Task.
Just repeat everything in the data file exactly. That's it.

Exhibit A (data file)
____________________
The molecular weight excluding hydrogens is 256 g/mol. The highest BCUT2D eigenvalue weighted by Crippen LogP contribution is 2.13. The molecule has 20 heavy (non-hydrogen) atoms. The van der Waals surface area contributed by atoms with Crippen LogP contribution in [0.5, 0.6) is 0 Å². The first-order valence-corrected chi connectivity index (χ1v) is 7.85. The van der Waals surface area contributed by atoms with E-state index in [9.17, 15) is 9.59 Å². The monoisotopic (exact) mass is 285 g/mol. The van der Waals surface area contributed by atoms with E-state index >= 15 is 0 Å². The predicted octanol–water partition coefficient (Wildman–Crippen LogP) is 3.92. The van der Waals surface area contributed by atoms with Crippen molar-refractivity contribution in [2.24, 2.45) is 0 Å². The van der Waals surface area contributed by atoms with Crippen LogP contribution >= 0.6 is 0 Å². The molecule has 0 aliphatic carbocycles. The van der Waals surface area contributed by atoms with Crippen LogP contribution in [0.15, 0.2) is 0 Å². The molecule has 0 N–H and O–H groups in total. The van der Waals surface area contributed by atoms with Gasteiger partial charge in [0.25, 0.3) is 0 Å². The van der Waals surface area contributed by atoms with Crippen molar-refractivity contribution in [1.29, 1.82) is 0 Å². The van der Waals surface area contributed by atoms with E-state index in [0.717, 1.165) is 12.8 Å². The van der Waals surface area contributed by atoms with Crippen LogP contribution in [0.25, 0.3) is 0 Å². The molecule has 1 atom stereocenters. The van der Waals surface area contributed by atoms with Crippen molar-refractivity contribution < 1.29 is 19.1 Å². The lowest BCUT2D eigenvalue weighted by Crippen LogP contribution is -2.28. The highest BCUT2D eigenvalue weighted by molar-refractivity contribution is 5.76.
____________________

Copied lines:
The molecular weight excluding hydrogens is 256 g/mol. The highest BCUT2D eigenvalue weighted by Crippen LogP contribution is 2.13. The molecule has 20 heavy (non-hydrogen) atoms. The van der Waals surface area contributed by atoms with Crippen LogP contribution in [0.5, 0.6) is 0 Å². The first-order valence-corrected chi connectivity index (χ1v) is 7.85. The van der Waals surface area contributed by atoms with E-state index in [9.17, 15) is 9.59 Å². The monoisotopic (exact) mass is 285 g/mol. The van der Waals surface area contributed by atoms with E-state index >= 15 is 0 Å². The predicted octanol–water partition coefficient (Wildman–Crippen LogP) is 3.92. The van der Waals surface area contributed by atoms with Crippen molar-refractivity contribution in [2.24, 2.45) is 0 Å². The van der Waals surface area contributed by atoms with Crippen LogP contribution >= 0.6 is 0 Å². The molecule has 0 aliphatic carbocycles. The van der Waals surface area contributed by atoms with Crippen LogP contribution in [0.15, 0.2) is 0 Å². The molecule has 0 N–H and O–H groups in total. The van der Waals surface area contributed by atoms with Gasteiger partial charge in [0.25, 0.3) is 0 Å². The van der Waals surface area contributed by atoms with Crippen molar-refractivity contribution in [1.29, 1.82) is 0 Å². The van der Waals surface area contributed by atoms with E-state index in [0.717, 1.165) is 12.8 Å². The van der Waals surface area contributed by atoms with Crippen LogP contribution in [0.25, 0.3) is 0 Å². The molecule has 1 atom stereocenters. The van der Waals surface area contributed by atoms with Crippen molar-refractivity contribution < 1.29 is 19.1 Å². The lowest BCUT2D eigenvalue weighted by Crippen LogP contribution is -2.28. The highest BCUT2D eigenvalue weighted by molar-refractivity contribution is 5.76.